Students had to apply knowledge to unfamiliar situations
Published 10/06/2015 | 02:30
LC Biology - Some questions on the Leaving Certificate Biology Higher Level paper required students to apply their knowledge to unfamiliar situations, but, with careful reading, a student who had revised well would have been well able to answer, said teacher Paula Moriarty.
Ms Moriarty of Bridgetown Vocational College, Wexford, and the Teachers' Union of Ireland (TUI) said that students had plenty of choice and anyone who had covered the syllabus and revised well would have managed.
Dr Corinna Mahoney of Yeats College, Galway, agreed that it was a broad-ranging and manageable paper, though requiring great attention to detail
She said the absence of a traditional genetic cross may have surprised students in Section C, the long questions. The featured chromosomal diagrams may have been off-putting at first, but were straightforward to decipher upon close inspection, she said
Ms Moriarty described the ordinary level paper as "very doable", with a nice range of topics giving students plenty of choice
An 'excellent' paper lived up to students' expectations
LC Irish Higher
All in all, an excellent paper was how teacher Robbie Cronin described the Leaving Certificate Higher Level Paper 2.
Most importantly, the students felt good about themselves on leaving the exam centres, said Mr Cronin, of Marian College, Ballsbridge, Dublin and the Association of Secondary Teachers' Ireland (ASTI).
He said the two comprehension pieces, one on the youth organisation, One Young World, and the other on homeless people, were both topical and interesting, with questions that were challenging but doable.
Mr Cronin said the poetry, prose and extra literature question were all what you might expect from this level.
Clare Grealy, a teacher in Dublin's Institute of Education, agreed that students would have been generally pleased.
In prose, she said the widely anticipated film, 'Cáca Milis' appeared, but she expressed surprise that examiners had reverted to the old style of questioning, with one question worth 30 marks being asked, without any subdivisions. Similarly, in poetry, there was the much anticipated 'Colscaradh' - and it came with "nice and accessible" questions.
But Ms Grealy was critical of the additional literature section.
She said 'An Trial' would have been the most popular choice, but "it was a dull, boring question, which was too narrow and lacked imagination. It's a shame the question only focused on three characters, when there are so many other topics that could have allowed students to display a wider knowledge of the play."
Insurance was a banker
There was no getting away from insurance for Junior Certificate business students yesterday, according to teacher Denise Staunton of Roscommon Community College and the Teachers' Union of Ireland (TUI)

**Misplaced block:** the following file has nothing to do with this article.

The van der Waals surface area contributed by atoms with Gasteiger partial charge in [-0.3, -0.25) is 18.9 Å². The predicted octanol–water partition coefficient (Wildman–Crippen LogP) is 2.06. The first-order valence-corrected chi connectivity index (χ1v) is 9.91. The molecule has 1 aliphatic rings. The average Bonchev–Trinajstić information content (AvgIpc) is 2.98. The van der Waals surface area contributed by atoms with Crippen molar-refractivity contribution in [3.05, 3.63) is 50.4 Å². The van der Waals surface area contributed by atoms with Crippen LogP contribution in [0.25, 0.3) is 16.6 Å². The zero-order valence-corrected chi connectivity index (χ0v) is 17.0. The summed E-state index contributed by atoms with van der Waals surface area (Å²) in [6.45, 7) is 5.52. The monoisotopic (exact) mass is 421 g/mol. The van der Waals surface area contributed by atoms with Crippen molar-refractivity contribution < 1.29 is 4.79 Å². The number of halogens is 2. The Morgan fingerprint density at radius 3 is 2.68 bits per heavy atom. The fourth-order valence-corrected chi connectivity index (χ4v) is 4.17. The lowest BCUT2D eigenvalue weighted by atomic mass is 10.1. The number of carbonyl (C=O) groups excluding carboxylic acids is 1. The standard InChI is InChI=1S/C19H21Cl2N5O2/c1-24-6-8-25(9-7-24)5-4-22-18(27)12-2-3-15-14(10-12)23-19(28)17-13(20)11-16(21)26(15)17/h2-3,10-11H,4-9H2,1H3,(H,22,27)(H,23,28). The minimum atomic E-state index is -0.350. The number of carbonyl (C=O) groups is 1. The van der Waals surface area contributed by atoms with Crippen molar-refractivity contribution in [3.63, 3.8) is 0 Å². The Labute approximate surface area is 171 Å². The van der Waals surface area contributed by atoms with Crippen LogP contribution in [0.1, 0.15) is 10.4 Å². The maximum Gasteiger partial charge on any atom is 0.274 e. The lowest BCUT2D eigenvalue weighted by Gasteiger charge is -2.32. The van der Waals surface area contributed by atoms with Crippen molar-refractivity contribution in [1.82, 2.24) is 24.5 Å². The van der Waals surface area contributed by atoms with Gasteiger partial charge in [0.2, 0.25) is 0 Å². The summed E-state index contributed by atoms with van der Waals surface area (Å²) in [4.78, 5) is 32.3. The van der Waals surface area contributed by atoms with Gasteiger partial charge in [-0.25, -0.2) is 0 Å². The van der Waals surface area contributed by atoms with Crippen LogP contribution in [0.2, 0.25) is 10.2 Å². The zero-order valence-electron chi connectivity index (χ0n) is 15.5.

Students may have avoided it on Paper 1, but it appeared again on Paper 2 where they had to demonstrate report-writing skills together with an examination of insurance and its practical application in business.
Ms Staunton said that Paper 1 was nice, but that Paper 2 was no exception to the rule that it is never forgiving to unprepared students.
She described the ordinary level paper as fair with a good balance between the examination of students' literacy and numeracy skills.
A re-run of last year's prose stories was 'a bit sneaky'
LC Irish Ordinary
Students thought it "a bit sneaky" of the examiners to serve up two stories in the prose section that had appeared last year.
However, the questions themselves were fair, said teacher Robbie Cronin of Marian College, Ballsbridge, Dublin and the Association of Secondary Teachers' Ireland (ASTI)
Mr Cronin regarded the paper, overall, as "very well conceived" including the topical comprehension texts covering Rory McIlroy and Hillary Clinton, both of which suited this level. And the same could be said for the two poems.
Clare Grealy of Dublin's Institute of Education, described the paper as "manageable with a couple of tricky parts".
The comprehension texts were "very straight forward", with "clear and understandable" questions. But, in Q2, "it was very much a case of déjà vu, with the same prose pieces appearing as last year.
"This would not have been anticipated by students and was anything but predictable", she said.
Ms Grealy thought part i of the question on Oisín I dTír no nÓg that asked students to describe Niamh's 'appearance' may have been too specific for ordinary level students,
In poetry, Ms Grealy said part ii of the question on Mo ghrá-sa (idir lúibíni) was based on an image that was 'funny' but noted that "emphasis on why it was funny, rather than on the image itself may have caused students to go off the point by addressing the image rather than the humour".